BC schools forced to market public education to stem trend toward private schools

Private school enrolment is rising

An “ambitious” new strategy for the Nanaimo-Ladysmith school district aims to lure private school students back into the public education system.

Nanaimo Daily News, April 10, 2013

An “ambitious” new strategy for the Nanaimo-Ladysmith school district aims to lure private school students back into the public education system. The district has suffered financial blows with its dropping enrolment, while the city’s independent schools have celebrated student population growth.

It’s been a grating issue for the school board, which says it is about to reveal thought-provoking and controversial recommendations for its facilities Thursday. According to school board chairman Jamie Brennan, the recommendations will improve public school offerings and aim to lure children back into the public education system.

Teacher-government disputes, “substandard facilities” and an inefficient school system have eroded families’ confidence in public schools and driven parents to enroll students in private institutions, Brennan points out. There were 140 fewer students than expected this year in the district; another blow to a district dependent on government operational studies.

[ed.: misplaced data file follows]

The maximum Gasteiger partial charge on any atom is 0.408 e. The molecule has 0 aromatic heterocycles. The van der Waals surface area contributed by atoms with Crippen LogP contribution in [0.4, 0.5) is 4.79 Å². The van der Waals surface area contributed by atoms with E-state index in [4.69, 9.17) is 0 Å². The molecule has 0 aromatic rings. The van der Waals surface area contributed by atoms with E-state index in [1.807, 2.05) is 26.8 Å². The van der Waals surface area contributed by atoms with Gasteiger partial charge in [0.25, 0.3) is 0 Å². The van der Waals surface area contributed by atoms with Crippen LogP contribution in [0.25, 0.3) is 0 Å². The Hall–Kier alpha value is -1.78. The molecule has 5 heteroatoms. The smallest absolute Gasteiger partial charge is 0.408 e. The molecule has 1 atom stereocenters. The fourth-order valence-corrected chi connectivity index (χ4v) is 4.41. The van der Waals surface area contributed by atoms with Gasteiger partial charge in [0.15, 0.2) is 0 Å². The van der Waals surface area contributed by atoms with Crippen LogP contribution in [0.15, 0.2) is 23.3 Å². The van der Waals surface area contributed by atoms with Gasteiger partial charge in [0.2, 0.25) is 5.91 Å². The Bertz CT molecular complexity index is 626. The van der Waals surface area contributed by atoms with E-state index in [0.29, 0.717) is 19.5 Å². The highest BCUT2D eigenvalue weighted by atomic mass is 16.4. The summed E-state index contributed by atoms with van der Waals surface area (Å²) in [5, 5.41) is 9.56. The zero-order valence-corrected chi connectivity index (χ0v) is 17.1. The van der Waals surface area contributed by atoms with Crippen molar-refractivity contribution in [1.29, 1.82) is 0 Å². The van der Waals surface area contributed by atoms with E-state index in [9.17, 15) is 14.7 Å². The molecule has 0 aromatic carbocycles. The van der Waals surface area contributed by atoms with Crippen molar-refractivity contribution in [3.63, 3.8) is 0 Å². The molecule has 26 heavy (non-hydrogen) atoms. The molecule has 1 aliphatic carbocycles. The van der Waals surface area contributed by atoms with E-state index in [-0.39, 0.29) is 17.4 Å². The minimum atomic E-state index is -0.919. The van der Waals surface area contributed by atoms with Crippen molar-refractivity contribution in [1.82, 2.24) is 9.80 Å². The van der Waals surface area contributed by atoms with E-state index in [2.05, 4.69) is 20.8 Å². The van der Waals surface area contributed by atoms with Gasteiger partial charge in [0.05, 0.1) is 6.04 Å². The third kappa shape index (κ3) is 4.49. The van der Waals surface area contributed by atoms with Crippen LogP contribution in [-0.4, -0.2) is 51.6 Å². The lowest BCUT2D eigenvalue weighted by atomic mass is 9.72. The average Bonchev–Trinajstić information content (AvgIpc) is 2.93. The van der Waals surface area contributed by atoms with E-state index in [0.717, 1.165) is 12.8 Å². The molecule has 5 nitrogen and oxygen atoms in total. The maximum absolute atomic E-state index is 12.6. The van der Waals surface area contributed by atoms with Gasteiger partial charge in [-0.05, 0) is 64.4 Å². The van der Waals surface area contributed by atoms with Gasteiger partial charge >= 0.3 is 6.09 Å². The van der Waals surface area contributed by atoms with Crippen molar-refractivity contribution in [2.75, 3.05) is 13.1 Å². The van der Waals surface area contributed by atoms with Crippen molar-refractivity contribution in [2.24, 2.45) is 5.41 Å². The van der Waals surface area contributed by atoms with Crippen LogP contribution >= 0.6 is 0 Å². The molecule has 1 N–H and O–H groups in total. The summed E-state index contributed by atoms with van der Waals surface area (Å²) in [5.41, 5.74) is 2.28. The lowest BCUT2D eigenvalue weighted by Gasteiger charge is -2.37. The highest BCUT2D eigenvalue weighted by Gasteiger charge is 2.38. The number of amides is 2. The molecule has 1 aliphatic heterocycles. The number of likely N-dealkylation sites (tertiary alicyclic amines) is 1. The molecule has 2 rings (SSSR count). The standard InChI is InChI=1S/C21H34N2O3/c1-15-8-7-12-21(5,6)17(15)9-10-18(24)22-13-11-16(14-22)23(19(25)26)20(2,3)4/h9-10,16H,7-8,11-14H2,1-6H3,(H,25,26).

Independent schools in Nanaimo, however, are following a provincial trend of population increases. Since 1997, independent school enrolment has risen by 22.4 per cent, while public schools have seen a 11.3 per cent decline, reports the Fraser Institute.

Aspengrove School is anticipating demand to continue to increase as more families become aware of its higher-learning international baccalaureate program. It has asked the District of Lantzville to change its zoning bylaw to allow the school to host 150 more students. Discovery Montessori, another independent school, says it has also already seen double the admission for next fall.

“With the availability of private education, families do have choices and they are making the choice to pull their kids out of public schools,” said Brennan. “We need to find ways to attract students back.”

Read More: Nanaimo Daily News

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